I decided to add a blog to my website last January after having received complaints that people would like to be able to comment on what I had written. I had hoped that blogging might become a regular discipline. Shortly after my first few posts, however, my life was interrupted first by the unexpected death of my father, and then, by the more happy request to interview for a teaching position at Trinity School for Ministry. Since that interview, the last several months have been consumed with preparing to teach two courses I had never taught before, packing up and saying goodbye to old friends, moving to Ambridge, unpacking, saying hello to new friends, and now, the first few weeks of teaching.

So far TESM has exceeded my wildest expectations. Despite the general craziness that comes with moving to a new place–one of the movers commented while unloading one of my dozens and dozens of boxes of books, “You sure must like to read”–being here has brought me almost unmitigated joy. There are new surprises every day. This morning we heard Bishop Mouneer Anis preach in chapel, and then speak afterwards to the faculty and student body. He is the Primate of the Episcopal Church of Jerusalem and the Middle East. His diocese includes not only Jerusalem, but also Egypt, Ethiopia, Libya, Tunisia, and Algiers. He brought greetings from the Global South Primates and assured us of their support for the “remnant” of faithful Anglicans/Episcopalians in the United States. When I was a child I used to dread the Sundays when the missionaries brought in their slideshows, but Bishop Mouneer visibly moved a packed auditorium as he talked about the work of Anglican Christians in an overwhelmingly Muslim part of the world. I was moved. My jaded cynicism is having to fight hard to stay alive here.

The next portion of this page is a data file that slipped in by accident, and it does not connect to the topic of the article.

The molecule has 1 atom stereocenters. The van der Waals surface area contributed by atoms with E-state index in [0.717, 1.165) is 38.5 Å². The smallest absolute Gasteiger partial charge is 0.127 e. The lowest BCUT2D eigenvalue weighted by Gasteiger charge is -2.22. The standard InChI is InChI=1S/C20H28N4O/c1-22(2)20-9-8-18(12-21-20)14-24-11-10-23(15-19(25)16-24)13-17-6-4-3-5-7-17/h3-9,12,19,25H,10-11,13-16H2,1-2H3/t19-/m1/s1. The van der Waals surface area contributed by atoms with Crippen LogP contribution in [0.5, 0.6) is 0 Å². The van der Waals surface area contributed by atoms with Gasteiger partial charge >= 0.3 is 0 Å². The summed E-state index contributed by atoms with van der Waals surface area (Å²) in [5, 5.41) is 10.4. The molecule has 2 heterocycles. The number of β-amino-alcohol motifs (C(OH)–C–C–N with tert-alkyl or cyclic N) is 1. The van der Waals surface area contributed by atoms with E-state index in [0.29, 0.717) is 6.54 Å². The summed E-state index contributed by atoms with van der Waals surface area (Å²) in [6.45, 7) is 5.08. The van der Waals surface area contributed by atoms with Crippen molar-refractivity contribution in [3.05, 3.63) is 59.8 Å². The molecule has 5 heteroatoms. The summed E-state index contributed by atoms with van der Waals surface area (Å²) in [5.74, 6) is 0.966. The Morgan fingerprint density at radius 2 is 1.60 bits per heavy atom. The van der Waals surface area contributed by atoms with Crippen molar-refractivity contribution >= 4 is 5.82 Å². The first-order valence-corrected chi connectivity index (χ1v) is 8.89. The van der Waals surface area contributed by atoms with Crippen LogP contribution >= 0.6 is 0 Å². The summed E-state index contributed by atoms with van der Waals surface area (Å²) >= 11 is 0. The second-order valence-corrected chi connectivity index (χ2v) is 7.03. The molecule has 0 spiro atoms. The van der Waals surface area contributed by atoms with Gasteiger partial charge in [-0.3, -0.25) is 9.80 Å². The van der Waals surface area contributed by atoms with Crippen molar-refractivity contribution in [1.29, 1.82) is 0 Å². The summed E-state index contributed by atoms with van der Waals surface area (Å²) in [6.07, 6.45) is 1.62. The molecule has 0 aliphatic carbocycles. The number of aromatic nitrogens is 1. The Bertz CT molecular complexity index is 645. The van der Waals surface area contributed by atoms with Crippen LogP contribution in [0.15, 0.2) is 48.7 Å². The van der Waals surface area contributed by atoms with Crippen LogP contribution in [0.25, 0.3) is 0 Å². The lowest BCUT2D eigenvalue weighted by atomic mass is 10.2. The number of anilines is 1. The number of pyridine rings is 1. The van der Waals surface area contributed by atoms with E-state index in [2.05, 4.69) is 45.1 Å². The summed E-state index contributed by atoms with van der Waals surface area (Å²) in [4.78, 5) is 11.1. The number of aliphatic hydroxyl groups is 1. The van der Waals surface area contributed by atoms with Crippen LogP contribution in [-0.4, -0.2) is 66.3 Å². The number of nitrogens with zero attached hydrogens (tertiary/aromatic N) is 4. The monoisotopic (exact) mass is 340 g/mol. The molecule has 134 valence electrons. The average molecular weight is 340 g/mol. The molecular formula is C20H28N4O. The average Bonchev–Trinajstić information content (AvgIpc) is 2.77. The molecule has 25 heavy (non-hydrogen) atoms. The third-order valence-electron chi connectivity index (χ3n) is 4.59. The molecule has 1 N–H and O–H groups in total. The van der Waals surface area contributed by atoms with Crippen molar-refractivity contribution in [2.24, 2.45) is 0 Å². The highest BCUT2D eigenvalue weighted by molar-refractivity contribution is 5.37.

Now that I am a little more settled I’ll try to do more to keep in touch with my readers.

Grace and Peace,


Originally published September 19, 2007